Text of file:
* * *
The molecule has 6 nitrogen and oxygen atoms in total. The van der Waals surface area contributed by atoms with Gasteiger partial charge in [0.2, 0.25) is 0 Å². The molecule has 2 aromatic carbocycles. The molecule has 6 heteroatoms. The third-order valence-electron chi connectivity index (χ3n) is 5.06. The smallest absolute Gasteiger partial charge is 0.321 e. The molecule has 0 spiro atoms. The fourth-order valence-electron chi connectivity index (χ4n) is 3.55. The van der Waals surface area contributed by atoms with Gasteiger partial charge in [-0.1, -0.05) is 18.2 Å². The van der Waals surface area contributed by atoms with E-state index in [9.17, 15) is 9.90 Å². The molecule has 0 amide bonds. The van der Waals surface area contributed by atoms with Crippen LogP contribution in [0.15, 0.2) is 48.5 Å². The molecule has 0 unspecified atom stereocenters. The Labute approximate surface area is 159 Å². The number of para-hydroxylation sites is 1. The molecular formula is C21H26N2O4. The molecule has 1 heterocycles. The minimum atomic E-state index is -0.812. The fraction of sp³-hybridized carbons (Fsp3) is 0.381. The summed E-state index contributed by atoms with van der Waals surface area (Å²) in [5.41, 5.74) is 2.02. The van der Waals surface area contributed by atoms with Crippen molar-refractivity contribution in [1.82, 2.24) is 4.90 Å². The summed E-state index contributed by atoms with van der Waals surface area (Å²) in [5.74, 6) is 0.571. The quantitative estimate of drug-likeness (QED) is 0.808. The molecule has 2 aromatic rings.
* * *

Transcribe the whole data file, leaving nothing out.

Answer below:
The molecule has 6 nitrogen and oxygen atoms in total. The van der Waals surface area contributed by atoms with Gasteiger partial charge in [0.2, 0.25) is 0 Å². The molecule has 2 aromatic carbocycles. The molecule has 6 heteroatoms. The third-order valence-electron chi connectivity index (χ3n) is 5.06. The smallest absolute Gasteiger partial charge is 0.321 e. The molecule has 0 spiro atoms. The fourth-order valence-electron chi connectivity index (χ4n) is 3.55. The van der Waals surface area contributed by atoms with Gasteiger partial charge in [-0.1, -0.05) is 18.2 Å². The van der Waals surface area contributed by atoms with E-state index in [9.17, 15) is 9.90 Å². The molecule has 0 amide bonds. The van der Waals surface area contributed by atoms with Crippen LogP contribution in [0.15, 0.2) is 48.5 Å². The molecule has 0 unspecified atom stereocenters. The Labute approximate surface area is 159 Å². The number of para-hydroxylation sites is 1. The molecular formula is C21H26N2O4. The molecule has 1 heterocycles. The minimum atomic E-state index is -0.812. The fraction of sp³-hybridized carbons (Fsp3) is 0.381. The summed E-state index contributed by atoms with van der Waals surface area (Å²) in [5.41, 5.74) is 2.02. The van der Waals surface area contributed by atoms with Crippen molar-refractivity contribution in [1.82, 2.24) is 4.90 Å². The summed E-state index contributed by atoms with van der Waals surface area (Å²) in [5.74, 6) is 0.571. The quantitative estimate of drug-likeness (QED) is 0.808. The molecule has 2 aromatic rings.